Law School Case Brief
Causin, L.L.C. v. Pace Safety Consultants, LLC - 2018-0706 ( La. App. 4 Cir 01/30/18)
In order to be a valid nonsolicitation/noncompetition agreement pursuant to La. Rev. Stat. Ann. § 23:921(C), three overarching requirements must be met: (1) a two-year maximum duration, (2) a list of the areas in which the former employee is restrained, and (3) competition between the former employee and employer. If an exception set forth in § 23:921 is met, § 23:921(A) provides that every contract or agreement, or provision thereof, which meets the exceptions as provided in § 23:921, shall be enforceable.
This action involves a nonsolicitation/noncompetition agreement. A dispute arose between Appellee, Causin, L.L.C. d/b/a Bayou Safety and Supply (Causin), a former employer and Appellants, Jay R. Baker, (Baker) a former employee, and Mr. Baker's company, Pace Safety Consultants, LLC (Pace Safety). Causin filed in the district court a petition for declaratory judgment, preliminary injunction, permanent injunction and damages, alleging Baker violated the conditions of the nonsolicitation/noncompetition and confidentiality agreement (Non-Compete Document), which Baker signed during his employment with Causin. In turn, Baker filed an article 965 motion for judgment on the pleadings. Following a trial on the Petition and the Article 965 Motion, the district court rendered a judgment on May 3, 2018, in favor of Causin. From this judgment, Baker appealed.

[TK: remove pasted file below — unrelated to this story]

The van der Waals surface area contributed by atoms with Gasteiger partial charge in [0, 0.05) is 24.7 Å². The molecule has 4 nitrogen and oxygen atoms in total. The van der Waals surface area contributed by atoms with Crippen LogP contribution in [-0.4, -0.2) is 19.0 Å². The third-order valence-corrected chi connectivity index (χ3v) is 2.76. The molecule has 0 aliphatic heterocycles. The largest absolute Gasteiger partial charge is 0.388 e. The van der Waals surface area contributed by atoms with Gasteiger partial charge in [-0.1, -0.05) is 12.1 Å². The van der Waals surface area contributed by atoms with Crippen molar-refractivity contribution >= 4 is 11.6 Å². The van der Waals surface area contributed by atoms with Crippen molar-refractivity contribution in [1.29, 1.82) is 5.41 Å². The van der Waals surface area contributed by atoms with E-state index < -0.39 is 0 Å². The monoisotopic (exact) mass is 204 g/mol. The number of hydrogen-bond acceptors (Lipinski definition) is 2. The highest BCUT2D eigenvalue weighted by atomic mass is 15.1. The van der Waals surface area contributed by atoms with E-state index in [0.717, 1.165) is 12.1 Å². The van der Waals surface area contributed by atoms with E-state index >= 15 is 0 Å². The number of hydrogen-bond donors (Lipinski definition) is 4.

Did Baker violate the conditions of Non-Compete Document that he signed during his employment with Causin when he began, after his employment with Causin, his own safety company that is in direct competition with Causin?
The court affirmed judgment for an employer seeking to enforce a nonsolicit/noncompete agreement against a former employee because the agreement satisfied the requirements of La. Rev. Stat. Ann. § 23:921 where he signed as an at will employee, and the condition for employment was clearly set forth. The geographical restriction of § 23:921(C) was satisfied where the document clearly and expressly set forth the specific parishes and counties where the employer did business in which the former employee was restricted from competing and soliciting. Reference to "subsidiaries, affiliates" was merely an accessory clause that was unneeded. Thus, the court amended the judgment to delete the reference to "subsidiaries, affiliates" contained in the agreement.
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